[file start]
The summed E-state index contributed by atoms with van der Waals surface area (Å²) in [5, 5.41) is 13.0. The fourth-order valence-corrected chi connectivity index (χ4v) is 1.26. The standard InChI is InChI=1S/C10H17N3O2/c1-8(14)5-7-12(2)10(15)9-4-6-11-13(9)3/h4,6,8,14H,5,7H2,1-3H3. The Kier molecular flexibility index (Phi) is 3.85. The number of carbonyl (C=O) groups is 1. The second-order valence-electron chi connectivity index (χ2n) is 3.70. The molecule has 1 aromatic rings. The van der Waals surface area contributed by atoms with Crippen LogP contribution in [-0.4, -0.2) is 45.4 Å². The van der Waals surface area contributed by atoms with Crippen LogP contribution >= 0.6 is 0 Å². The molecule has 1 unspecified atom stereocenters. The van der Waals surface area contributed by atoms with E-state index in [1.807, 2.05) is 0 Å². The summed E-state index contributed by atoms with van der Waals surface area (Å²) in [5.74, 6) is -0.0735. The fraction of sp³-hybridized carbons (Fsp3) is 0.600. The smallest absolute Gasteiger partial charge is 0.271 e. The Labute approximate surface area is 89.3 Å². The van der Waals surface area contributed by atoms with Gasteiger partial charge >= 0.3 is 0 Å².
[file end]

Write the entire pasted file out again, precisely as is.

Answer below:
The summed E-state index contributed by atoms with van der Waals surface area (Å²) in [5, 5.41) is 13.0. The fourth-order valence-corrected chi connectivity index (χ4v) is 1.26. The standard InChI is InChI=1S/C10H17N3O2/c1-8(14)5-7-12(2)10(15)9-4-6-11-13(9)3/h4,6,8,14H,5,7H2,1-3H3. The Kier molecular flexibility index (Phi) is 3.85. The number of carbonyl (C=O) groups is 1. The second-order valence-electron chi connectivity index (χ2n) is 3.70. The molecule has 1 aromatic rings. The van der Waals surface area contributed by atoms with Crippen LogP contribution in [-0.4, -0.2) is 45.4 Å². The van der Waals surface area contributed by atoms with Crippen LogP contribution >= 0.6 is 0 Å². The molecule has 1 unspecified atom stereocenters. The van der Waals surface area contributed by atoms with E-state index in [1.807, 2.05) is 0 Å². The summed E-state index contributed by atoms with van der Waals surface area (Å²) in [5.74, 6) is -0.0735. The fraction of sp³-hybridized carbons (Fsp3) is 0.600. The smallest absolute Gasteiger partial charge is 0.271 e. The Labute approximate surface area is 89.3 Å². The van der Waals surface area contributed by atoms with Gasteiger partial charge >= 0.3 is 0 Å².